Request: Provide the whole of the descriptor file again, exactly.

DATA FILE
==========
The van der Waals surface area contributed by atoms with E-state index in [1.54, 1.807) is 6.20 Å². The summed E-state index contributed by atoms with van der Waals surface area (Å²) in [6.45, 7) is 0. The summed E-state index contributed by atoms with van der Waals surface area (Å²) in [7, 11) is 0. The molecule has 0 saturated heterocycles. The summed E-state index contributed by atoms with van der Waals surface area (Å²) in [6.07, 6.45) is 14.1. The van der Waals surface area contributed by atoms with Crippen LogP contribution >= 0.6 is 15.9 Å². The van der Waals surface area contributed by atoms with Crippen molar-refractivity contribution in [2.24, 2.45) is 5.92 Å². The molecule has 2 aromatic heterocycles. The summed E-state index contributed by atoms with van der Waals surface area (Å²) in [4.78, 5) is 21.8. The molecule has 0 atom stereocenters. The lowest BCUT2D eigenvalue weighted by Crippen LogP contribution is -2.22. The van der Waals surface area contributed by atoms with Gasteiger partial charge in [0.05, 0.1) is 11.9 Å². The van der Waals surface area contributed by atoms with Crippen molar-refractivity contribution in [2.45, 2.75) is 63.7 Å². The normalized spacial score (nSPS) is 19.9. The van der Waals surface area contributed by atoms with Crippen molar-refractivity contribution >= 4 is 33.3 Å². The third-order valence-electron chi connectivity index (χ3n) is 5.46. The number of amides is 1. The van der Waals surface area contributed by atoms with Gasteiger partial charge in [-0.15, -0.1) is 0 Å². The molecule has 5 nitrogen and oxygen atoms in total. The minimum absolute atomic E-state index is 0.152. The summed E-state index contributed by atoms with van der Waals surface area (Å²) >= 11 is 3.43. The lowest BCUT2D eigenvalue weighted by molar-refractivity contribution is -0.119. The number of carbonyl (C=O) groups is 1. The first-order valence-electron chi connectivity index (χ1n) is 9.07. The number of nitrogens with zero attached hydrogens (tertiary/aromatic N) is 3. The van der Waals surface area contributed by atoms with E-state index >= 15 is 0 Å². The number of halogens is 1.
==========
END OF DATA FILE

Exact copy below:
The van der Waals surface area contributed by atoms with E-state index in [1.54, 1.807) is 6.20 Å². The summed E-state index contributed by atoms with van der Waals surface area (Å²) in [6.45, 7) is 0. The summed E-state index contributed by atoms with van der Waals surface area (Å²) in [7, 11) is 0. The molecule has 0 saturated heterocycles. The summed E-state index contributed by atoms with van der Waals surface area (Å²) in [6.07, 6.45) is 14.1. The van der Waals surface area contributed by atoms with Crippen LogP contribution >= 0.6 is 15.9 Å². The van der Waals surface area contributed by atoms with Crippen molar-refractivity contribution in [2.24, 2.45) is 5.92 Å². The molecule has 2 aromatic heterocycles. The summed E-state index contributed by atoms with van der Waals surface area (Å²) in [4.78, 5) is 21.8. The molecule has 0 atom stereocenters. The lowest BCUT2D eigenvalue weighted by Crippen LogP contribution is -2.22. The van der Waals surface area contributed by atoms with Gasteiger partial charge in [0.05, 0.1) is 11.9 Å². The van der Waals surface area contributed by atoms with Crippen molar-refractivity contribution in [2.45, 2.75) is 63.7 Å². The normalized spacial score (nSPS) is 19.9. The van der Waals surface area contributed by atoms with Crippen molar-refractivity contribution >= 4 is 33.3 Å². The third-order valence-electron chi connectivity index (χ3n) is 5.46. The number of amides is 1. The van der Waals surface area contributed by atoms with Gasteiger partial charge in [-0.15, -0.1) is 0 Å². The molecule has 5 nitrogen and oxygen atoms in total. The minimum absolute atomic E-state index is 0.152. The summed E-state index contributed by atoms with van der Waals surface area (Å²) >= 11 is 3.43. The lowest BCUT2D eigenvalue weighted by molar-refractivity contribution is -0.119. The number of carbonyl (C=O) groups is 1. The first-order valence-electron chi connectivity index (χ1n) is 9.07. The number of nitrogens with zero attached hydrogens (tertiary/aromatic N) is 3. The van der Waals surface area contributed by atoms with E-state index >= 15 is 0 Å². The number of halogens is 1.